Advice From Ken Kastorff and the Fly Line

When is the best time to come and fish in western North Carolina?  The short answer is that western NC has outstanding fly fishing year round. Many anglers put their gear up  during the “off season” of late winter/early spring, but that’s when you can enjoy some of the best fishing of the year.  North Carolina’s typical mild weather makes for pleasant days on both natural streams- like those in the Smoky Mountain National Park, and delayed harvest streams.  Delayed harvest stream include the Upper Nantahala River, Tuckasegee River and Snowbird Creek, just to name a few.  And the off-season delayed harvest is just the first reason to enjoy this time of year.

Delayed Harvest Season

Delayed harvest makes western North Carolina a fly fishing destination starting in March.  All of the delayed harvest streams are stocked in the first couple of weeks of March, April and May.  This is the time of year when you might find larger fish being stocked. What makes it such a good time to get out with a guide and float the river is that you have lots of fish and no crowds. This time of year, there is no reason to be limited to a small section of stream.   A float trip allows you easily cover miles of river and not have to worry about trying to wade in the faster and deeper water.

 

Streamer Fishing

Late winter and early spring are, personally, my favorite time of the year to fly fish because I switch to streamer fishing.   While it is always fun to work on nymphing skills, late winter/early spring is a great time to streamer fish.  Streamer fishing is the most exciting way of fly fishing because, typically, larger fish are caught on streamers. Late winter/early spring is prime time to catch that trophy brown trout.  Streamer fishing gives you a break from watching a stick indicator or struggling with trying to perfect that perfect drag free drift.  Streamer involves traditional casting skills like those that most people associate with “fly fishing.”  Switching to streamer fishing is like casting yourself in A River Runs Through It.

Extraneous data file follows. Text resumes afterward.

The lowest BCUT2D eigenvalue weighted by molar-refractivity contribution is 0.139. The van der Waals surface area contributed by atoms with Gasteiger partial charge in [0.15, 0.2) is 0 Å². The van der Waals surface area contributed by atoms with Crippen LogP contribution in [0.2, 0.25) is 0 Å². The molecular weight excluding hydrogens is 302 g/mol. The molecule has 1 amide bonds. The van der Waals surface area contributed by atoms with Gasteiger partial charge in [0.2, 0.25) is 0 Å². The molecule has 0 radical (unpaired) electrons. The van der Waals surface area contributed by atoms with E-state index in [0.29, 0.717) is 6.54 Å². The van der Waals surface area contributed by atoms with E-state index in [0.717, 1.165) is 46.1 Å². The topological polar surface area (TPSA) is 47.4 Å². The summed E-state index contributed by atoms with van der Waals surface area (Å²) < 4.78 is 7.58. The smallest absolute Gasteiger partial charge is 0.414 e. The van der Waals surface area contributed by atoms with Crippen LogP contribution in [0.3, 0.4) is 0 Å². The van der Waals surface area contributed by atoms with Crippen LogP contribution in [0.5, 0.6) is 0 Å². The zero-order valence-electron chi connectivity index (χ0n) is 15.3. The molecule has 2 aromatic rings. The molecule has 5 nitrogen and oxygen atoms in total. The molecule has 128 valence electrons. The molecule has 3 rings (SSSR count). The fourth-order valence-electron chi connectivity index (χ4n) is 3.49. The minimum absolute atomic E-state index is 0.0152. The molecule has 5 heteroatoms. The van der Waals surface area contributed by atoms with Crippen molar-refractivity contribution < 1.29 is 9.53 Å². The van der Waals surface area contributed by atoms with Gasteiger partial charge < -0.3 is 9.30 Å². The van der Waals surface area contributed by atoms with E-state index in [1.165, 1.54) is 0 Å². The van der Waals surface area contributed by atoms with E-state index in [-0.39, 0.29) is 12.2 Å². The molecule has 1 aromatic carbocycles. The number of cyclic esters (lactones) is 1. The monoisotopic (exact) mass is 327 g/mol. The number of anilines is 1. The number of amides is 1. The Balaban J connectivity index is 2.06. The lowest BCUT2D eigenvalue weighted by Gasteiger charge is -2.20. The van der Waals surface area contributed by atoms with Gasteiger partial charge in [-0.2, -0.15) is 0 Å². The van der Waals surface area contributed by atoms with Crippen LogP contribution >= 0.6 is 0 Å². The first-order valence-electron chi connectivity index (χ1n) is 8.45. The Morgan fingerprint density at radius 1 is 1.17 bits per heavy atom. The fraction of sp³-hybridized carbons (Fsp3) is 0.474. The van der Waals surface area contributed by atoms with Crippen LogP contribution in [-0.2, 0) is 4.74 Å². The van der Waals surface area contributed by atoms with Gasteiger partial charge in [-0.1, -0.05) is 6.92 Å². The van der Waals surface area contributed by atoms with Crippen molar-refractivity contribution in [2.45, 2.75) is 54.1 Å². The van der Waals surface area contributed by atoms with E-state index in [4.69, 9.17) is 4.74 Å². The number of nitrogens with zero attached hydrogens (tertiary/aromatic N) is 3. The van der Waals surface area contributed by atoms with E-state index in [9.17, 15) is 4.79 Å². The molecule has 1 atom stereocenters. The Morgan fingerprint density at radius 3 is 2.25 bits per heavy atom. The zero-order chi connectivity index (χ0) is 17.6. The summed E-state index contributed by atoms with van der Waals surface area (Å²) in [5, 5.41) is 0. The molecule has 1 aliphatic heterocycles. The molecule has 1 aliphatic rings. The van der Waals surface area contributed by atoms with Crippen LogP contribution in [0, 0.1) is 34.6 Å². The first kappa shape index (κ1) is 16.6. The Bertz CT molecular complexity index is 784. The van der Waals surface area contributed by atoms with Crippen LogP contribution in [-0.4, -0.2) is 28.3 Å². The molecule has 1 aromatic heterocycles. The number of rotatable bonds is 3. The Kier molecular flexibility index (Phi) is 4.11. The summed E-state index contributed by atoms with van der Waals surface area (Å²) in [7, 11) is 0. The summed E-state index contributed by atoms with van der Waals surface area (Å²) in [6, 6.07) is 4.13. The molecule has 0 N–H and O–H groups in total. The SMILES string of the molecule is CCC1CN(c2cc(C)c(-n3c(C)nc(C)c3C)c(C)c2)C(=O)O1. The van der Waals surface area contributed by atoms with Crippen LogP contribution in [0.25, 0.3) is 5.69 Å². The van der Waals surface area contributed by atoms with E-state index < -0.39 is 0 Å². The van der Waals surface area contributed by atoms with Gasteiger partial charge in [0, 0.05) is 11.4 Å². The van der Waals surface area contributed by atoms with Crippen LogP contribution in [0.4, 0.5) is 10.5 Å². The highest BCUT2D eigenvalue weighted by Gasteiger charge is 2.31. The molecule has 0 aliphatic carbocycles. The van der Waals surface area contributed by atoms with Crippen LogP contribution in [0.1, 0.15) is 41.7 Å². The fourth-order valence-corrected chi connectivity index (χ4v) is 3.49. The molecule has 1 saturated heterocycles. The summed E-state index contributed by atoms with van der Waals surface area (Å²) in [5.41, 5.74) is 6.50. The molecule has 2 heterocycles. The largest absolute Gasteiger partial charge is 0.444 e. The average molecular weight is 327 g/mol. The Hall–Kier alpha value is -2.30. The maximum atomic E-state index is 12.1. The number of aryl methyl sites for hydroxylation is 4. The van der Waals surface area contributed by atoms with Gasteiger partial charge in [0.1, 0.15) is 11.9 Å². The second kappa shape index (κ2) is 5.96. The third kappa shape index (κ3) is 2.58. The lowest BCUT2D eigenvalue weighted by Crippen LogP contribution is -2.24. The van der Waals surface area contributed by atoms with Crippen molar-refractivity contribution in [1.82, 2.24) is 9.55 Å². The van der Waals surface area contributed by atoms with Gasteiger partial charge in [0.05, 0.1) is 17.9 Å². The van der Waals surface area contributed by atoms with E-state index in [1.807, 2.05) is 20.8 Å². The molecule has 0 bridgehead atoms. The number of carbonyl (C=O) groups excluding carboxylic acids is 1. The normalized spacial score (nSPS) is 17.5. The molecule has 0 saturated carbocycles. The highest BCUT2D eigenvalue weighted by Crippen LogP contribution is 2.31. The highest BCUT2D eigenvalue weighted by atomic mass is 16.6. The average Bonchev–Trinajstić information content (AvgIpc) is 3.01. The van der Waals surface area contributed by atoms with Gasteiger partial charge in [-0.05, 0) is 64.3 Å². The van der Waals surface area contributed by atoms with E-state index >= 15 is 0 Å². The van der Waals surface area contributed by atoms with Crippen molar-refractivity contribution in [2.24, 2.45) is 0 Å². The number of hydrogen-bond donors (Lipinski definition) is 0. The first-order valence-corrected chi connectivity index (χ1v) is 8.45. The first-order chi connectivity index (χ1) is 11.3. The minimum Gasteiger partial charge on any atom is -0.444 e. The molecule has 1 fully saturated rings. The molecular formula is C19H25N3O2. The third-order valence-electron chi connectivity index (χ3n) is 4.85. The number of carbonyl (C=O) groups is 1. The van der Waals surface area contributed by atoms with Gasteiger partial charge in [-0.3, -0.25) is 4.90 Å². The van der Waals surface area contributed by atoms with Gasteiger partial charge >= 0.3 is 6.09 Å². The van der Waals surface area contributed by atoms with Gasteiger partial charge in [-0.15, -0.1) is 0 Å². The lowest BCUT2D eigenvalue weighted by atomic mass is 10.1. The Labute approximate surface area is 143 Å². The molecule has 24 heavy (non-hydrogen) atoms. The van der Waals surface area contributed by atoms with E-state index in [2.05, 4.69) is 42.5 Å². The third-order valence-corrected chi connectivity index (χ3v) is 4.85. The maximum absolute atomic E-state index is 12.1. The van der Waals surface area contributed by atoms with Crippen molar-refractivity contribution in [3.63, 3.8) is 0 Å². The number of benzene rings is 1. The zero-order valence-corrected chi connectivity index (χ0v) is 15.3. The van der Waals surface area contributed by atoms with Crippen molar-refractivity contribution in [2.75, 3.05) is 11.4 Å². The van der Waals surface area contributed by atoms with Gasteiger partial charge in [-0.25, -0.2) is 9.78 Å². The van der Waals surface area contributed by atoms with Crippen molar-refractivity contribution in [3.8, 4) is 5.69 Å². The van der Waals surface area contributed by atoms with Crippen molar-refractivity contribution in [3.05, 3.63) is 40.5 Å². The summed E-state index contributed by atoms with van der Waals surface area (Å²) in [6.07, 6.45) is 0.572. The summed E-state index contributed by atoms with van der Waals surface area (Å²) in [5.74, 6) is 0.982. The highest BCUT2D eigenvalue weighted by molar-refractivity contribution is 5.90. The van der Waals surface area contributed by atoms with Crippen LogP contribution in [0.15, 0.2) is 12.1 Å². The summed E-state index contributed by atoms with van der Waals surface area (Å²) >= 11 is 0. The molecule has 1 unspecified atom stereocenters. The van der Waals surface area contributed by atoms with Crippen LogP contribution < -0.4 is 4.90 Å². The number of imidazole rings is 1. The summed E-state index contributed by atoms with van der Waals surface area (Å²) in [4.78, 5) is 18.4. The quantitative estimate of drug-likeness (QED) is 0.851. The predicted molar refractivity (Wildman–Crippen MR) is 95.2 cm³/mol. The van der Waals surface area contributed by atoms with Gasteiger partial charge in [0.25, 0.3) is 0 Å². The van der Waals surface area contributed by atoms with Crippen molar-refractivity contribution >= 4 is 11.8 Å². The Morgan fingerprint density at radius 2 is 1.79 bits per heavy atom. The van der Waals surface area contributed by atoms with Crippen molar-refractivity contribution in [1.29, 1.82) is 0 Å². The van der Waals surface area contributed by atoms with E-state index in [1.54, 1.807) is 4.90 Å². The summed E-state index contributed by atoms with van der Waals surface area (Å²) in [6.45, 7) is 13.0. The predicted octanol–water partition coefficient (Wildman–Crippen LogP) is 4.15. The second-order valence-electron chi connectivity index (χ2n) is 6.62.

Best Equipment for this Season

It is time to bring out the sink tip line and shorten your leader.  Get a rod with some backbone that can throw larger heavier flies.  I will oft times fish two streamers at the same time.  Usually, a smaller streamer followed by a larger one a few feet behind.  Many times I will fish two different colors.

Here are a few tips I give my fly fishing guests when working with them on streamer fishing:

  • Start with a cast perpendicular to the current.  Let the current swing the fly down stream and wait until the fly has almost straightened out before stripping it in.
  • When stripping back to the rod, pause after every second or third strip.  Steer the fly with your rod.  You can easily move the fly laterally in the current flow to place the fly next to downstream eddies or over and into likely pockets that could hold fish.
  • Cast cross current again and this time strip slowly as the fly swings down stream. Pumping the rod will give the fly more action.  Do this same cast again each time increasing the speed of the retrieve.
  • Eventually, on your last cast the streamer should be erratically breaking the surface of the water on your retrieve, looking like distressed bait fish.
  • Now cast about five feet upstream from perpendicular and let the fly sink a little before stripping it in.
  • Each successive cast should be five feet further upstream, until you feel the fly bouncing on the bottom of the river.  This technique works well because each cast brings the fly through a different water column.

I can pretty much guarantee that if you put in the time and use this technique you will be surprised at the success you will have.  Once you pick up the technique and spend some time fishing during the off-season, it will likely become one of your favorite times of the year to fish.